The Alpine Salamander
The black salamander
Der Alpensalamander (German)
La Salamandre noire (French)
La Salamandra Alpina (Spanish)
Species: salamandra atra
The Alpine salamander, as the name suggests, can be found in the central, eastern and Dinaric Alps, at the altitudes over 700 m above the sea level. They can be found in Albania, Austria, Bosnia and Herzegovina, Croatia, France, Germany, Italy, Montenegro, Serbia and Switzerland. They prefer humid meadows and woodland where they hide in crevices and burrows.
There are three subspecies:
Salamandra atra atra – black salamanders found in central, eastern and Dinaric Alps
Salamandra atra aurorae – critically endangered species that lives in the Venetian prealps
Salamandra atra pasubiensis – lives in the Venetian prealps
Salamandra atra prenjensis – lives in the Dinaric Alps.
An adult Alpine salamander reaches the length of 15-17 cm.
The Alpine salamander is completely black, without any spots or patterns. The subspecies Salamandra atra aurorae though has golden or greenish spots and patterns. It is a slender and a very agile animal that has a high degree of adaptability to the environment.
The Alpine salamander is a completely terrestrial species.
They are smart and social animals that can recognize their owners.
They hibernate during the winter.
Salamanders thrive in cool temperature, so heating is not needed. The ideal ambient temperature is 18-20 degrees at daytime and 16-18 degrees at night. If it is hot outside, you might even have to cool down the tank so that your amphibian doesn’t die.
They don’t require a large tank; a enclosure sized 60x90 cm will be sufficient for 1-2 specimens. For substrate you can use potting soil mixed with turf and moss; salamanders love digging. Also you will have to put in their tank a large water bowl for your pet to drink and to cool off.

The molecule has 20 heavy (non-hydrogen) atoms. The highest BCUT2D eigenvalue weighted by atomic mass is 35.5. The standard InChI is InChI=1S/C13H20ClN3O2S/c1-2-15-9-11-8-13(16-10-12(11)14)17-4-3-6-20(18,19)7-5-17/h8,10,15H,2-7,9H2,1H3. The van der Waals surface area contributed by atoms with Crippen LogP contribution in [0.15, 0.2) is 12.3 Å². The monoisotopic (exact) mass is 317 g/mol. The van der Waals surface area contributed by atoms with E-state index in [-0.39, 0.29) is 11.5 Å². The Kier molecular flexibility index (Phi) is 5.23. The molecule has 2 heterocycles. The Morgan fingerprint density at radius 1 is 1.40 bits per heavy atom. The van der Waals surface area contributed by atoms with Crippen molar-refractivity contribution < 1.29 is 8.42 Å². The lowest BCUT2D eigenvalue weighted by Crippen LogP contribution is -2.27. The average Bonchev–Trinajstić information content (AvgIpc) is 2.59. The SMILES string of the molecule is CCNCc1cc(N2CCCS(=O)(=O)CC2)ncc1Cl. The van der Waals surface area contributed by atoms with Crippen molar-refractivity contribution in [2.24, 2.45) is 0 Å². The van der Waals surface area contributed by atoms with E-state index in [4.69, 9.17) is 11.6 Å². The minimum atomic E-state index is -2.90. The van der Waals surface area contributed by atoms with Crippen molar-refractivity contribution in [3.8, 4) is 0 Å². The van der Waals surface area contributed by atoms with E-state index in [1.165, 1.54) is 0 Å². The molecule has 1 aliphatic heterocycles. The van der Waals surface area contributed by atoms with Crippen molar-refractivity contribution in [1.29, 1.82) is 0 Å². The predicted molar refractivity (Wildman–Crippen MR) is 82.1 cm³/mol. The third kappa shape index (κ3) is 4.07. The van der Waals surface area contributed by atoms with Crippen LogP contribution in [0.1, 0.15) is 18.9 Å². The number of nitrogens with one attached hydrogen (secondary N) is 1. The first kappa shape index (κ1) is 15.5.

You should use fluorescent lamps that don’t raise the temperature. Occasionally you will need to use UV lamps.
The staple of the Alpine salamander are various insects: sludge worms, bloodworms, lean meat and shrimps. They also like specialized commercial food for turtles and amphibians.
You have to remember that salamanders’ skin emits a neurotoxin that causes itch, burning sensations and even swelling when it gets onto human skin. So you will have to wash your hands properly after handling your pet or cleaning its tank.
In the wild the toxin is even stronger, so the attempts to catch a wild salamander may end up with an urgent visit to the hospital.
This is a hardy species that is not prone to any particular illnesses. Alpine salamanders rarely get ill under proper care.
Average life span is 10-12 years.
Mating occurs on land, the male clasping the female at the fore legs, and the fertilization is internal. Alpine salamanders are ovoviviparous: this means that they give birth to live youngs (usually 2-4). They may measure as long as 5 cm at birth. The uterine eggs are large and numerous, but, as a rule, only one fully develops in each uterus, the embryo being nourished on the yolk of the other eggs, which more or less dissolve to form a large mass of nutrient matter.
Generally, at altitudes of 650-1,000 m above sea level, a pregnancy lasts two years, and at altitudes of 1,400-1,700 m, the pregnancy lasts around three years (1,140 days).